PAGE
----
A doctor may suggest radiation therapy after surgery to destroy any cancer cells that remain.

In a 10-year study, researchers found no significant difference in the outlook for people with prostate cancer who received:

  • surgery
  • radiation
  • active surveillance (waiting to see how cancer progresses before starting treatment)

All treatments were associated with low 10-year mortality rates. Surgery and radiation were associated with less spread to distant tissues than active monitoring.

Most doctors believe that the treatments are equally effective. Surgery may offer a slightly higher long-term cure rate than radiation. But several factors influence the success rate, including the grade and stage of the cancer and your age and medical history.

A 2022 review of 23 studies found that people with localized prostate cancer who received external radiation had lower overall survival than those who had surgery to remove their prostate. But the study also found that combining external radiation with brachytherapy (internal radiation) had a similar success rate to surgery.

Both treatments decrease the risk of cancer spreading to distant organs compared with active monitoring.

Both surgery and radiation therapy come with risks and serious side effects. As some people never experience symptoms, about 60% of people with low-risk prostate cancer choose active surveillance to avoid the serious side effects of these treatment options. If treatment is the best option for you, it’s important to be aware of the risks.

The side effects of prostate cancer treatment that concern most people are sexual dysfunction and urinary incontinence. It’s important to note that both are also symptoms of prostate cancer. People who don’t get treatment may also experience these symptoms.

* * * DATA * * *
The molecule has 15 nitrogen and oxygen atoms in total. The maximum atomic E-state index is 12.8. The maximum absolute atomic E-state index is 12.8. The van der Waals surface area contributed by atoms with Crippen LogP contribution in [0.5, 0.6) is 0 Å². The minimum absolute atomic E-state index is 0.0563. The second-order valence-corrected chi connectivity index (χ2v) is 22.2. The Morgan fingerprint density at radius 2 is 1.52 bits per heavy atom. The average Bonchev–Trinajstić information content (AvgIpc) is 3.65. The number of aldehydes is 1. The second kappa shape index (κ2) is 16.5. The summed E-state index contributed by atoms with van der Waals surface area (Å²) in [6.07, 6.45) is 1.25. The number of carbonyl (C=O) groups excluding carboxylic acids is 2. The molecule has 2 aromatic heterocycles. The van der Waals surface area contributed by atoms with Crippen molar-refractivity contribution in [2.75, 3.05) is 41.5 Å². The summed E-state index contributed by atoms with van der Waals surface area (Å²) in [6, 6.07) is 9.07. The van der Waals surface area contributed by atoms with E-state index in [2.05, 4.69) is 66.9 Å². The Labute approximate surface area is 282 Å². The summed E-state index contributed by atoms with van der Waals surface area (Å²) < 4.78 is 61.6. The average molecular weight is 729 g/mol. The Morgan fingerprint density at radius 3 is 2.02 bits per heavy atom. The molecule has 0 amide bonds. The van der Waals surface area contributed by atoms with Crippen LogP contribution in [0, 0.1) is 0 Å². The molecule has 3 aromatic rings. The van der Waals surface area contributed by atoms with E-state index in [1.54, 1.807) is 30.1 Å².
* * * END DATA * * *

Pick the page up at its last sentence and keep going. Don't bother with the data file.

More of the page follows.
A 2017 study of 2,550 men with localized prostate cancer found that those who had surgery experienced worse sexual function and urinary incontinence after 3 years than those who had radiation therapy. A similar 2018 study of 2,117 men found similar results for men with low-risk prostate cancer but no significant difference for men with high-risk prostate cancer.

A 2020 study found that most differences resolve after 5 years. But participants who had surgery still reported worse incontinence when compared with those who had radiation.


The risks of prostate surgery are similar to those of other surgeries. General surgical risks include:

If the surgeon removed your lymph nodes as part of the surgery, you might develop lymphedema. This is a buildup of lymph fluid in your body.

According to the American Cancer Society, death is extremely rare during prostate surgery.

Radiation therapy

Possible side effects of radiation therapy include:

Doctors almost always combine radiation therapy with a hormone therapy called androgen deprivation therapy (ADT). Studies show that ADT increases the success rate of radiation therapy. But ADT also has some serious side effects.

ADT lowers the levels of androgens in your body, as these can help prostate cancer grow. Lowering your androgen levels has similar effects as lowering your testosterone levels. They include:

  • reduced sexual desire
  • erectile dysfunction
  • decreased penis and testicle size
  • growth of breast tissue
  • loss of muscle mass
  • hot flashes
  • mood changes
  • osteoporosis
  • low blood count

Radiopharmaceuticals (injected radioactive drugs) can cause: